I read one more story from "Carek ji Caran" (Once Upon a Time). It's a children's book with folk tales, and it's my first "real" Kurdish book. It's rather easy to read, and I hope it will be a jump start for me into other kinds of Kurdish literature.
It's interesting how some plots are similar to those of Russian/European folk tales. For example, the story about an enchanted prince/princess who take off their animal skin at nighttime and become a human, and their lover who burns their skin. In the Russian tale, it's a princess who lives in the shape of a frog (see https://en.wikipedia.org/wiki/The_Frog_Princess
). In the Kurdish tale I read yesterday, it's a prince who lives in the shape of a calf. I wonder if it is modern interference, or if the plots date back to the Indo-European times.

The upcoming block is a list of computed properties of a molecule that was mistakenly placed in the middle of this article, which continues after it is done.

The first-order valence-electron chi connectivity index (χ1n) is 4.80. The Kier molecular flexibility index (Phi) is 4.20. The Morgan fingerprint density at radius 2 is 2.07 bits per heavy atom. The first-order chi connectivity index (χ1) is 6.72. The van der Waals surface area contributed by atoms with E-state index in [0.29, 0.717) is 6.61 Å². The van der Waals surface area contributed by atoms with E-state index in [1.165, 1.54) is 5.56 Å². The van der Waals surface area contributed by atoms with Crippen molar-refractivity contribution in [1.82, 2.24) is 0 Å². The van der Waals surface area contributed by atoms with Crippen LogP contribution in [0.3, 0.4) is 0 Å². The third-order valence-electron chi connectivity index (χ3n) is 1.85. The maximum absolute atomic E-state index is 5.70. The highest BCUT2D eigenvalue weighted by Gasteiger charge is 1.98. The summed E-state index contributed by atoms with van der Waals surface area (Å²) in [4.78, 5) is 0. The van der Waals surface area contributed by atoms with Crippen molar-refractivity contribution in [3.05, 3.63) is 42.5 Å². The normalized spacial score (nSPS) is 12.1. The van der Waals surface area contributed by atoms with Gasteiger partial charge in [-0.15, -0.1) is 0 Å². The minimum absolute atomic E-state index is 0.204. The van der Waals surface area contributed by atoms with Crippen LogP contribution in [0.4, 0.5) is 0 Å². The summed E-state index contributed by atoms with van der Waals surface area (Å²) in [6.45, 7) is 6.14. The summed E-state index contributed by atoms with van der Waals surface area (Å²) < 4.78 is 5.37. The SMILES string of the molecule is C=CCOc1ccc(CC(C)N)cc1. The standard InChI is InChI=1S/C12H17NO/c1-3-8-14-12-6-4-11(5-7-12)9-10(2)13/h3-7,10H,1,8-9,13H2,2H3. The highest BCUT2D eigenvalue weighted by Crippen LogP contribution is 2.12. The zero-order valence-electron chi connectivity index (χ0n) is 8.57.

There is one recurring detail in Kurdish tales that I haven't seen in Russian tales. Some plots feature a young girl who is captured by a beast -- and this part is common, but then, Kurdish tales tell explicitly that the girl bears children from the beast, and in some stories, against her will (
EDIT: Now that I think again about it, I guess I remember similar plots in Russian tales as well. It's been a while since I last read folk tales in Russian.Turkish
Binge-watched all episodes of "Beni tahmin et" from here: https://www.youtube.com/watch?v=5MXLkDVLids
It's fun, but at this point I'm not sure I'm learning anything just from watching.
As a matter of fact, I'm not sure what to do with my Turkish and Arabic at this point. With Turkish, I know that I should read more academic and specialized stuff to improve my vocabulary, but is there even a point, besides perfectionism, if I won't use it in my daily life? With Arabic, I'm sick of being at a false beginner level and doing beginner level materials, but on the other hand, I find intermediate level stuff too challenging and, as a result, boring, and I don't know how to overcome this stage.